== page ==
After hours of speeches from members of the Senate Judiciary Committee — some more insightful than others but all long-winded and unnecessary — Judge Neil Gorsuch delivered a humble, folksy opening statement at his Supreme Court confirmation hearing. “Ours is a judiciary of honest black polyester,” he said, making the point that judges are not the leading lights in a democracy but rather occupy a “modest station.” His plain-spoken remarks and humility provided a stark contrast to the senators’ self-indulgent pontificating.
The first day of the hearing entirely lacked drama. Democrats expressed outrage over the treatment of Judge Merrick Garland, who never received a hearing, while promising to give Gorsuch a courtesy Garland was denied. Democrats recognized that Gorsuch was only there because of a daring political gambit orchestrated by Senate Majority Leader Mitch McConnell (R-Ky.), who refused Garland a hearing. The obvious retort, however, hung over the hearing: So what if Garland got a raw deal? After all, Gorsuch had nothing to do with it, and even if they mustered enough votes for a filibuster Democrats would face another GOP nominated judge. And then another.
Democrats made one point worthy of consideration. Gorsuch was put on a list of potential judges by conservative legal gurus at the Federalist Society and/or Heritage Foundation. Because they in essence helped him get the job, Gorsuch should not consider any amicus briefs, lawsuits or arguments from members of these groups. To do otherwise would be to create a conflict of interest.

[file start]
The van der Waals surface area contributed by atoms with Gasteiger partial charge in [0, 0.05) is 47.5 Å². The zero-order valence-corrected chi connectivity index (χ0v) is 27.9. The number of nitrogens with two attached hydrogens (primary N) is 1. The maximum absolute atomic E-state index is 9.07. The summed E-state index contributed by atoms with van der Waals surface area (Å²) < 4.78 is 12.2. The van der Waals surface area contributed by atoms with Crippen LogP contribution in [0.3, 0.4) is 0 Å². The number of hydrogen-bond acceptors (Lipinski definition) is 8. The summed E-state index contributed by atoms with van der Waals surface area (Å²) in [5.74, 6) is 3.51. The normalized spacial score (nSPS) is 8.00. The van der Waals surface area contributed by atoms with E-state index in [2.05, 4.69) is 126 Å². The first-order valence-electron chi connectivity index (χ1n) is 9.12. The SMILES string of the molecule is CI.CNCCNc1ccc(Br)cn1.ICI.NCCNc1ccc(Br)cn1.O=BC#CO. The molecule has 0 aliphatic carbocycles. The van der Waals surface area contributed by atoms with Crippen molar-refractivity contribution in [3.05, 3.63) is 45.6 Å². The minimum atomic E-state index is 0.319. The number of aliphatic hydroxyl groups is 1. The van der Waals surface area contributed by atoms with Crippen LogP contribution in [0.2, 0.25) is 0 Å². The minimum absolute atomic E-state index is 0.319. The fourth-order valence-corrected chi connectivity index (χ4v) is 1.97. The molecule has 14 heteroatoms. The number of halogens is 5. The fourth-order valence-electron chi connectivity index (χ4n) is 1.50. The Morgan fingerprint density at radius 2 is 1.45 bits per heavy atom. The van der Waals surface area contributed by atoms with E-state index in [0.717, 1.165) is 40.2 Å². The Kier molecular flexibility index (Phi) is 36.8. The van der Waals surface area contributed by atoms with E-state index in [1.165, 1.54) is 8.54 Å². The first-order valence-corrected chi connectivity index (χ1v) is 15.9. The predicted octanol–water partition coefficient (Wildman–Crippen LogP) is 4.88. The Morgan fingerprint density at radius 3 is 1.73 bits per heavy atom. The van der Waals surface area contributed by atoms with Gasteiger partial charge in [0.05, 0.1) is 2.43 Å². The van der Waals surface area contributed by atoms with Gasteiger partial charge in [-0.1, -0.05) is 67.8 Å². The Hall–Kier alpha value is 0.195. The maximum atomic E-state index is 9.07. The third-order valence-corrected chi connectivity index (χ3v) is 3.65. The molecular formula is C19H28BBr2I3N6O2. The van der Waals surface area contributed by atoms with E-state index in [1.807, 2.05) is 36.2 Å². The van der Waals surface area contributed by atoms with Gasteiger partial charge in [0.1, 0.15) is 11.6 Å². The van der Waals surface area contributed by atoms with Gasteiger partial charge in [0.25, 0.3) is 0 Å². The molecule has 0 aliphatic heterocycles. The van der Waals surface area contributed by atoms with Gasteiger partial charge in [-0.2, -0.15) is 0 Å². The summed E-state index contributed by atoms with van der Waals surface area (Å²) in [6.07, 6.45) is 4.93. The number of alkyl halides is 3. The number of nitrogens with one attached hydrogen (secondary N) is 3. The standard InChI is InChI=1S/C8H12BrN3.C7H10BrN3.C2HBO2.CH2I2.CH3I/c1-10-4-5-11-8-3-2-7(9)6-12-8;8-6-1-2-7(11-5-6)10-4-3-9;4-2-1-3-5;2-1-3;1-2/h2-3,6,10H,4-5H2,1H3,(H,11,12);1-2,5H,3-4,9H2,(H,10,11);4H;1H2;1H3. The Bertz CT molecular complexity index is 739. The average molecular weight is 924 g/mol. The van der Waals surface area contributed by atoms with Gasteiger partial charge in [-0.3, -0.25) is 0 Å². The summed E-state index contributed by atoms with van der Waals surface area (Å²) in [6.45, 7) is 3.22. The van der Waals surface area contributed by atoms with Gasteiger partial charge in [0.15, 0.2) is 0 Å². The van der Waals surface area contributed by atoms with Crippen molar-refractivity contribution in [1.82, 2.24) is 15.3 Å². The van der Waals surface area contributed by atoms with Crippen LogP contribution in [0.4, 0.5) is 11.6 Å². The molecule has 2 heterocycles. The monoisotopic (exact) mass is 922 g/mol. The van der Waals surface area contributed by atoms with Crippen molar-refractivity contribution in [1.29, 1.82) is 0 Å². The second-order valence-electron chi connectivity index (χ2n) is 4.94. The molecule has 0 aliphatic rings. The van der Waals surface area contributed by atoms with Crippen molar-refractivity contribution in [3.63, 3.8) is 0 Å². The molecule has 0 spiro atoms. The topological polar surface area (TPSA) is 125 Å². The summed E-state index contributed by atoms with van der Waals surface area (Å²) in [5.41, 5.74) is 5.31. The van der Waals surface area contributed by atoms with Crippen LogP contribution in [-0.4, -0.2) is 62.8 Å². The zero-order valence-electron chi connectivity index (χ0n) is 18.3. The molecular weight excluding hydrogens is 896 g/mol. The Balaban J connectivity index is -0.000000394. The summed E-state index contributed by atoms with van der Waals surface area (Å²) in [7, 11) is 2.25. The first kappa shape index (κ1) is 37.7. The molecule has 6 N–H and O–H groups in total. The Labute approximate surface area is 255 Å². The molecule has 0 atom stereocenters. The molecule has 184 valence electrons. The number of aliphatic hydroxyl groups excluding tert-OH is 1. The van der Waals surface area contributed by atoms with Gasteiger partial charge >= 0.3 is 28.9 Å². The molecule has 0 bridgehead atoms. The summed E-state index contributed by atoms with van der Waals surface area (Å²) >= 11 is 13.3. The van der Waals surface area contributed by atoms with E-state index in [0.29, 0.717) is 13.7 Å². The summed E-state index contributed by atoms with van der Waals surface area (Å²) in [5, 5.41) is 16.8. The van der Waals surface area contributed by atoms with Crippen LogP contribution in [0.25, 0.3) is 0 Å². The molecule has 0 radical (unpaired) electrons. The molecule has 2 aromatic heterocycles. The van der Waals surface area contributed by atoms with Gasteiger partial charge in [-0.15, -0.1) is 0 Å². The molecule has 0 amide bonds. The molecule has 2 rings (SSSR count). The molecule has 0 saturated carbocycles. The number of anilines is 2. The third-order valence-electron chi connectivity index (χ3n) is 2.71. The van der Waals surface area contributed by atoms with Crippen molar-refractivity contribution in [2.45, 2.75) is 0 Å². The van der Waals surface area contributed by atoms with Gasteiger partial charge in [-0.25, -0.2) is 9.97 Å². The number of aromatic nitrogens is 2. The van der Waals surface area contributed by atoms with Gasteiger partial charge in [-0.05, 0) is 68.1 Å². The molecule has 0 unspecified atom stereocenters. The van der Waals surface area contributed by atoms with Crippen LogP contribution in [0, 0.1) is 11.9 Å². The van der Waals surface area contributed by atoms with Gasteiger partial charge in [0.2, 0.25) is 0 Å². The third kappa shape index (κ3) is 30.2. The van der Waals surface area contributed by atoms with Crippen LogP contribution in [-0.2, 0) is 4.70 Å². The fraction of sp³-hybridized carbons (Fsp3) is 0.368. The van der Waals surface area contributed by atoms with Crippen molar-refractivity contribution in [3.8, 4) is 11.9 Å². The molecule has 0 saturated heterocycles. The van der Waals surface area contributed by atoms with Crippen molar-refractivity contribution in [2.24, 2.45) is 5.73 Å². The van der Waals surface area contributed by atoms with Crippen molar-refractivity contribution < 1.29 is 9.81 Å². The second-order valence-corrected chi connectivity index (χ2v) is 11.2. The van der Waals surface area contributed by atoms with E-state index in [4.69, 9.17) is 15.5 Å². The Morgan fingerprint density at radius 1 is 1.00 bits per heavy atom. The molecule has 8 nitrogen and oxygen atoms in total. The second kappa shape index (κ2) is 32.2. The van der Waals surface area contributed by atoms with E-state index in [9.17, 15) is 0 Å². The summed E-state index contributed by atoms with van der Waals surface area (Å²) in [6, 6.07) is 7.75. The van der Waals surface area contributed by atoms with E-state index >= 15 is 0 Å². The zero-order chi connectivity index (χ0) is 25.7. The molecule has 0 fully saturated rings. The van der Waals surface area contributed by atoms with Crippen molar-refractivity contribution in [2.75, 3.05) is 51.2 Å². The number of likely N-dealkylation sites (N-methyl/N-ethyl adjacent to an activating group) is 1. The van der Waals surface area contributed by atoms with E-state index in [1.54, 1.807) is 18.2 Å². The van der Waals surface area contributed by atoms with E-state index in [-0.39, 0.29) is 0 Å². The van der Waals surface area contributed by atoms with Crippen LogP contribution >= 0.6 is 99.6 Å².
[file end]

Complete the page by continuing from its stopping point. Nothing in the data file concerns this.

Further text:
Democrats understand all too well the position they are in. Elections do have consequences and in this case, so long as the GOP holds the White House and Senate, that means the late Justice Antonin Scalia’s seat and any others that come open will in all likelihood be filled by a “conservative” nominee. In the case of Gorsuch, they at least have an eminently qualified, temperamentally impressive individual who has drawn the support of both liberal and conservative judicial colleagues.
You can understand why the hearing was anti-climactic and, at times, dull. Ironically, both because drama was absent and any question about his ultimate confirmation virtually eliminated, the hearing was overshadowed by the simultaneous, gobsmacking House Intelligence Committee hearing. Over there, FBI Director James B. Comey confirmed the existence of a real-live investigation into possible collusion between the president’s campaign team and Russian officials and likewise confirmed that President Trump’s pathetic attempt to distract attention by accusing his predecessor of wiretapping is factually unsupported.
In other words, Trump managed to overshadow arguably the strongest move of his presidency — the nomination of Gorsuch — with a House hearing necessitated by his impulsive, delusional tweeting. Perfectly encapsulating Trump’s ability to knock himself out cold with an errant counterpunch, Monday’s events reminded us how Trump remains his own worst enemy and an ongoing headache for his own party. As delighted as Republicans may be with the Gorsuch nomination, Trump brings enough baggage and stirs enough trouble to leave the party at risk of accomplishing very little other than Gorsuch’s confirmation. It should also remind them that if Trump were to leave or be removed, handing the presidency to the very conservative Vice President Pence, they and the country would continue to receive conservative judicial nominees without the constant cloud of controversy, turmoil and scandal that hovers over Trump. Perhaps that will come about before the 2020 election.